Smoked Pork Crown Roast

Looking for an easy but impressive main course when entertaining family or friends? Then don't go past our juicy smoked pork crown roast.
crown of pork on plate ready to carve

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Feel like getting fancy with your next rack of pork? Well, let us introduce you to our smoked pork crown roast.

Shaped to resemble a crown, this recipe is easy to make with only two ingredients. It’s the perfect pork to prepare when entertaining.

Smoked Pork Crown Roast

Ingredients you’ll need

Equipment you’ll need

The kurobota pork difference

If you haven’t heard of kurobuta pork before, you’re in for a treat. It comes from a specialty pig breed that’s been bred and raised in England’s Berkshire county for over 400 years.

Also called Berkshire pork, the term Kurobuta means “black hog” in Japanese, referring to their coat. Kurobuta pork has a higher level of fat marbling compared to regular pork.

Think of it as the wagyu of pork. You can use any bone in rack of pork you can find, but for special occasions it’s always nice to treat yourself!

What is a crown roast of pork?

A crown roast of pork is made when you form a rack of bone-in pork loin into a circle. With the ribs pointing skyward, it kind of looks like a crown, hence the name. But it’s just a fun way to style the pork. The cooking style doesn’t change the taste.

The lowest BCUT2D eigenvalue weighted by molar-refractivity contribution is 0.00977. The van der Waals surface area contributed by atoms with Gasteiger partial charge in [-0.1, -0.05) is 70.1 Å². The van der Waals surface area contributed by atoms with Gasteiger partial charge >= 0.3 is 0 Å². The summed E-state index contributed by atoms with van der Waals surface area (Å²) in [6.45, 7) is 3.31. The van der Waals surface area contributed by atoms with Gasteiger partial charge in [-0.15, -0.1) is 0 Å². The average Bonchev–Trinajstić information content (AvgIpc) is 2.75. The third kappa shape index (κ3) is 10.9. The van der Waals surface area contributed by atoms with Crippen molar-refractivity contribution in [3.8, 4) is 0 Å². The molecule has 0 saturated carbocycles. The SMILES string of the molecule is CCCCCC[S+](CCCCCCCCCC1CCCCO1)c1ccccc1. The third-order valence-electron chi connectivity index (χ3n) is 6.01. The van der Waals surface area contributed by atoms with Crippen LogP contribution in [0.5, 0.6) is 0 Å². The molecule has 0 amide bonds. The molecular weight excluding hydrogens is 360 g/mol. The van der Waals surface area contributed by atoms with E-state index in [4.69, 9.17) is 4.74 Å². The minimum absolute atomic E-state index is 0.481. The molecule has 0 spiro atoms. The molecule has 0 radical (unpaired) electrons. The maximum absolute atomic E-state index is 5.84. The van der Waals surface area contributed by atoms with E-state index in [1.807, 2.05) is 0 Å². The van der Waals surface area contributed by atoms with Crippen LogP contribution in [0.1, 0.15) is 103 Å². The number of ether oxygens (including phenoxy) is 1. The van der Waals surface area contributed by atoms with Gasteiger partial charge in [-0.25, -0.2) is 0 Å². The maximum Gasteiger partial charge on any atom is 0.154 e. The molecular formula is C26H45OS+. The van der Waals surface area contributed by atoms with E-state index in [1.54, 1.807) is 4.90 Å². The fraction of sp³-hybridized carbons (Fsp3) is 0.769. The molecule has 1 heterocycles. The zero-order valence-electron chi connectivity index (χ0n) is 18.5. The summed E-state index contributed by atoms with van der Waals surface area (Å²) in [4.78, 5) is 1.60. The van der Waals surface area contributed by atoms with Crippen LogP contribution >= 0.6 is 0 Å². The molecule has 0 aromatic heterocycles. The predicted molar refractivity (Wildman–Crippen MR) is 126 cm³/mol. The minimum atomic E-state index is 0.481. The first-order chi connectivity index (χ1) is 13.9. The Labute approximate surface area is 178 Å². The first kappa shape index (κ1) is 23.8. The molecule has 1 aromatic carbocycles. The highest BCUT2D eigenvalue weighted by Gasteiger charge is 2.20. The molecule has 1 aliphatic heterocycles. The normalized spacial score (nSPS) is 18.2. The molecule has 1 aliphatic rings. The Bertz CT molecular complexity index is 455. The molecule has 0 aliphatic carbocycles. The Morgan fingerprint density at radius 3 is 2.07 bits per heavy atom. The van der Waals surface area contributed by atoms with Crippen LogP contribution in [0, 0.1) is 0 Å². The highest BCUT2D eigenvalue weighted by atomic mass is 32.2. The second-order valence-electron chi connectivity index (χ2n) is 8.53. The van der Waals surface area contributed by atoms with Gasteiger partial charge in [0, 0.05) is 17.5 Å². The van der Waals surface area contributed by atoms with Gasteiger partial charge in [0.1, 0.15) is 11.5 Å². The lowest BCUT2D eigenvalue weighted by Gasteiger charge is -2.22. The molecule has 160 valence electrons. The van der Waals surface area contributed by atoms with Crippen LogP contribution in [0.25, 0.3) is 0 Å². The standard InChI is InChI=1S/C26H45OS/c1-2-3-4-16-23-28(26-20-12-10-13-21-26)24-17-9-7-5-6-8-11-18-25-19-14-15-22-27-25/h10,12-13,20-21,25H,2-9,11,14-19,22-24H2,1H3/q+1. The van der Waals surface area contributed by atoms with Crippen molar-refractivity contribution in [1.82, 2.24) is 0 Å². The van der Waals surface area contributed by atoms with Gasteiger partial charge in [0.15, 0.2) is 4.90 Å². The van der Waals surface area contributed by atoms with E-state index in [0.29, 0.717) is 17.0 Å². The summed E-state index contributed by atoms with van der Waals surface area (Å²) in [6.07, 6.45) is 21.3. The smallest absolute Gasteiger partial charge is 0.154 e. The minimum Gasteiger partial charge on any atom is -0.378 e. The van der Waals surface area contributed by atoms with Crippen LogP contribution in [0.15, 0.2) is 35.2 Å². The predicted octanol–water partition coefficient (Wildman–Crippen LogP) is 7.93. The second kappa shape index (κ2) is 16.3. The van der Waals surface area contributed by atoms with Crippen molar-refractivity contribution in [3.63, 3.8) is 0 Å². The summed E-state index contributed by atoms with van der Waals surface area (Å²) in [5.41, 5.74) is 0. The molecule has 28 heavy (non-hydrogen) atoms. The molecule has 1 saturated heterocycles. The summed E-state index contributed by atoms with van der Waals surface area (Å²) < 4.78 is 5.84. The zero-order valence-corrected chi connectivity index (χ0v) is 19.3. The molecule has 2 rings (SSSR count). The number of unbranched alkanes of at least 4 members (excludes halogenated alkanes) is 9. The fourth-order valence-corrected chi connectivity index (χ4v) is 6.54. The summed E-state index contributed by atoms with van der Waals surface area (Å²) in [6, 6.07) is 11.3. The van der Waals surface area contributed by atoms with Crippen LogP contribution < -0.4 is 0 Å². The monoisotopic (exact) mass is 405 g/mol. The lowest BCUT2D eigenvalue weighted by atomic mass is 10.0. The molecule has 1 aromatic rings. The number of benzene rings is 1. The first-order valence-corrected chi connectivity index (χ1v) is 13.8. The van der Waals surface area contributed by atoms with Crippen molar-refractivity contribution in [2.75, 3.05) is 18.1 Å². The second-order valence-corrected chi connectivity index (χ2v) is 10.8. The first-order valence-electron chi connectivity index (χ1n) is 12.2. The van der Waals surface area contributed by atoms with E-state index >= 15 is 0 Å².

Is a crown roast the same as a pork rib roast?

A pork crown roast is essentially a rib roast shaped into a crown. It’s the same taste, just a different style.

How do you serve pork crown roast?

Here’s a fun history tidbit. While a crown roast of pork is said to have originated in America, Foods of England says the first mention of it in England was in the Camborne Chronicles in 1900. It mentions a crown roast of lamb and states that it should be served with the center filled with peas or “other delicate-flavored vegetables.”

Besides vegetables, another popular option is placing stuffing in the center if you want to keep the crown in place.

Just think about how good it will look as a Christmas dinner centerpiece. These days, though, I prefer to cut the crown into individual pork chops to serve when entertaining. 

How to make a Smoked Pork Crown Roast

1. French it

Because the pork rib bones make up the “crown” in this instance, we want them to be frenched.

a black gloved hand holing a bone in rack of pork slicing along the top with a knife

This means we take our boning knife, cut away the meat between the bones, and then clean them up so they look more presentable.

a black gloved hand hold a bone and trimming with a knife

It doesn’t take long but makes a big difference in a pork crown roast. Here’s a step-by-step video guide to a frenched pork rack.

a french rack of pork fat side up
frenched rack of pork underside

You can also get your butcher to do it for you.

2. Crown it

Now take your boning knife and slice between each bone on the fat side. You only want the cuts to be about ½ to ¾-inch deep. Don’t slice all the way through.